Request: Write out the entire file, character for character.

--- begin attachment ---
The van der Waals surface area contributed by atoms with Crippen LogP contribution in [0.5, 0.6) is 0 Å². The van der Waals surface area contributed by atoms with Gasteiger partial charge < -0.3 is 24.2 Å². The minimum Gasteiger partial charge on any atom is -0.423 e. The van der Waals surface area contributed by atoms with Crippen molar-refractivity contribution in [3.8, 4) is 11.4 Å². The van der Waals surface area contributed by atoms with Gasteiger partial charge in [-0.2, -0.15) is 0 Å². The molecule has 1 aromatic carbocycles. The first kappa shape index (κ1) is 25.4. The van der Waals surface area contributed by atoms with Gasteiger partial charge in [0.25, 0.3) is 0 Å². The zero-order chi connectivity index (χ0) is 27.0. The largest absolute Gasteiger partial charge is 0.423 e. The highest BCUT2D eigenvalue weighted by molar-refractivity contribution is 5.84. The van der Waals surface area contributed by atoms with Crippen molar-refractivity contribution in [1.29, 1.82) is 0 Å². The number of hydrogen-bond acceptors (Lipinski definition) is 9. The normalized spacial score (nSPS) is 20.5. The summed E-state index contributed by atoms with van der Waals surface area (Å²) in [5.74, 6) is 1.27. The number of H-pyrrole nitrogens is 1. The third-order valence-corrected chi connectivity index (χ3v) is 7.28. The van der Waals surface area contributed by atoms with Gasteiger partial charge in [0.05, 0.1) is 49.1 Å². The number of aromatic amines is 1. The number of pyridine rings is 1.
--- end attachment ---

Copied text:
The van der Waals surface area contributed by atoms with Crippen LogP contribution in [0.5, 0.6) is 0 Å². The van der Waals surface area contributed by atoms with Gasteiger partial charge < -0.3 is 24.2 Å². The minimum Gasteiger partial charge on any atom is -0.423 e. The van der Waals surface area contributed by atoms with Crippen molar-refractivity contribution in [3.8, 4) is 11.4 Å². The van der Waals surface area contributed by atoms with Gasteiger partial charge in [-0.2, -0.15) is 0 Å². The molecule has 1 aromatic carbocycles. The first kappa shape index (κ1) is 25.4. The van der Waals surface area contributed by atoms with Gasteiger partial charge in [0.25, 0.3) is 0 Å². The zero-order chi connectivity index (χ0) is 27.0. The largest absolute Gasteiger partial charge is 0.423 e. The highest BCUT2D eigenvalue weighted by molar-refractivity contribution is 5.84. The van der Waals surface area contributed by atoms with Crippen molar-refractivity contribution in [1.29, 1.82) is 0 Å². The number of hydrogen-bond acceptors (Lipinski definition) is 9. The normalized spacial score (nSPS) is 20.5. The summed E-state index contributed by atoms with van der Waals surface area (Å²) in [5.74, 6) is 1.27. The number of H-pyrrole nitrogens is 1. The third-order valence-corrected chi connectivity index (χ3v) is 7.28. The van der Waals surface area contributed by atoms with Gasteiger partial charge in [0.05, 0.1) is 49.1 Å². The number of aromatic amines is 1. The number of pyridine rings is 1.